The original video, via NBC News:
So to review: the image of the statue itself actually is real. It appeared at CPAC, and many indeed got their photos taken with it. But the image of religious conservative leaders surrounding and praying by the statue is phony.
Trump (wrongly) maintains he won the election
Trump’s speech at CPAC was long-awaited by many who were curious about what he was planning to say. It was reported last week that Trump was going to position himself as the leader of the GOP, and suggest he is the presumptive candidate for president in the Republican Party in 2024.
Indeed, Trump did make comments suggesting he would be running again, stating that he would win a “third” time four years from now.
To win a third time, however, Trump would have had to have won twice before. He’s only won the presidency once, through the Electoral College in 2016, and lost his reelection campaign to Biden in 2020 (though notably, he failed to win the popular vote in both contests).
So what’s Trump talking about? The former president is still holding true to his false claims of having actually won in 2020 against Biden.
When asking rhetorically to the crowd if Biden had won, Trump answered “no.” Trump said elsewhere in the speech that it was “not possible” that he lost, too.
To back these claims up, Trump cited the fact that 18 out of 19 bellwether counties — places that are usually dependable for predicting who is going to win an election — went for him, but he still lost the race anyway.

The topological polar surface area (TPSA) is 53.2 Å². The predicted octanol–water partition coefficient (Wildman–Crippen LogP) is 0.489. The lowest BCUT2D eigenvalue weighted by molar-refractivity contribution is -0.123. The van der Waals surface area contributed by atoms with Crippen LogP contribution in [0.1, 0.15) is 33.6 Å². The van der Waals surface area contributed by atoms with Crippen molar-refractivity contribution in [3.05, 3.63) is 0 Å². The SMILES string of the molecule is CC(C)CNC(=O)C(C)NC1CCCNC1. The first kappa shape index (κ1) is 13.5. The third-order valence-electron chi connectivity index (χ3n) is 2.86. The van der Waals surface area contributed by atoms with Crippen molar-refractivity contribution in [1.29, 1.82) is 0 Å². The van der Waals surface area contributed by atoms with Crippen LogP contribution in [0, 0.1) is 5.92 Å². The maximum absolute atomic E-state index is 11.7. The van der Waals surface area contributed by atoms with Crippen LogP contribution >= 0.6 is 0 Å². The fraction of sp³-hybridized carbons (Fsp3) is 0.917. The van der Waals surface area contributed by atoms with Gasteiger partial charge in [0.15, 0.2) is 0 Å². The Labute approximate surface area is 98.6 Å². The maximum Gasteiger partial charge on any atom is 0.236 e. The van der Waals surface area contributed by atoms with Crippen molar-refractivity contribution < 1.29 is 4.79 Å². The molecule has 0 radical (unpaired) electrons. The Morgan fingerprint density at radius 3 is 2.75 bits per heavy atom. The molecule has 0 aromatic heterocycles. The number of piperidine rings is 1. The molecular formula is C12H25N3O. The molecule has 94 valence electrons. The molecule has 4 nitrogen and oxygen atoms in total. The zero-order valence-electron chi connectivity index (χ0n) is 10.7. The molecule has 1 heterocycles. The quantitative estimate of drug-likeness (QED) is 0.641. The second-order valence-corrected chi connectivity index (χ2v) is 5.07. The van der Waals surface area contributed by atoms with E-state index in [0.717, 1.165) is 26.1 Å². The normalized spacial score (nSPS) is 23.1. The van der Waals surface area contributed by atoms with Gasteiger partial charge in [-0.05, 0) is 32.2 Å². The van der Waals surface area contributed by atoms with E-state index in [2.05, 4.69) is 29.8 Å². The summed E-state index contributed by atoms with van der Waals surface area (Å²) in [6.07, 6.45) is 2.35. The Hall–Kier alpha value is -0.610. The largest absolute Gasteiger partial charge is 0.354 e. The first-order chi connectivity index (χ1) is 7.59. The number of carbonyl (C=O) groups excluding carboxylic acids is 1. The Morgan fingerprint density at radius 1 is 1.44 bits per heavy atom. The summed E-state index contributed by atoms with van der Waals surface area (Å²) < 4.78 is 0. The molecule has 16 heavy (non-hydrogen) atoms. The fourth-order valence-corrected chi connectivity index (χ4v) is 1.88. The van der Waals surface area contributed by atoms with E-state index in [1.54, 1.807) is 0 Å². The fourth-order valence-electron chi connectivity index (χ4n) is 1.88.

“In November, 18 of 19 bellwether counties, you heard about the bellwether counties? 18 of 19 bellwether counties that have correctly predicted every presidential election for decades. Many decades, voted for Trump, not for Biden,” the former president said.
This has been explained already, however. The elections statistics site FiveThirtyEight.com looked into this matter in early February, and found that those 19 counties shifted tremendously in demographics — in particular, they became much whiter.
The Trump era made us rethink a lot about politics and elections in America, including the counties that are useful barometers of the national political environment. And like so many electoral trends, demographics play a major role in explaining why these once-bellwether counties finally missed the mark in 2020.
These former bellwether counties are much whiter and less college-educated than the country as a whole
White voters without a college degree used to vote more like the country as a whole, which helps explain why these counties maintained their bellwether status for a long time. … But that changed in 2016 when Trump made huge gains with white voters without a college degree. As such, the margins in bellwether counties became substantially more Republican even as the country only became a little more Republican.
In fact, this isn’t such a rare thing: bellwether counties come and go. A total of 16 bellwether counties, many which hadn’t incorrectly chosen the wrong candidate in decades, did so in 2016, when Democratic candidate for president Hillary Clinton won all 16 of them but still lost the election to Trump.
CPAC was rife with lies, mistruths, exaggerations, and other statements from speakers that did more than just bend the truth a little. The three fact checks from above showcase how some of these lies were meant to create partisan strife, to create confusion (and anger) among those who were meant to believe them.
Fences around the Capitol are not “political theater,” but telling people they are causes them to laugh at those who believe they’re a necessary precaution. Political faith leaders didn’t pray to a golden image of Trump, but pushing the idea that they did so likely made many people’s jaws drop. And Trump himself, pushing the “big lie” that the election in 2020 was itself fraudulent, is hoping to continue making his base of supporters’ blood boil long after Biden has already been sworn into office, and for him, hopefully until 2024.
These lies, and many more like them, need to be called out when they are made. Allowing them to go unchallenged creates a false impression to the millions of people that buy into them that they’re true.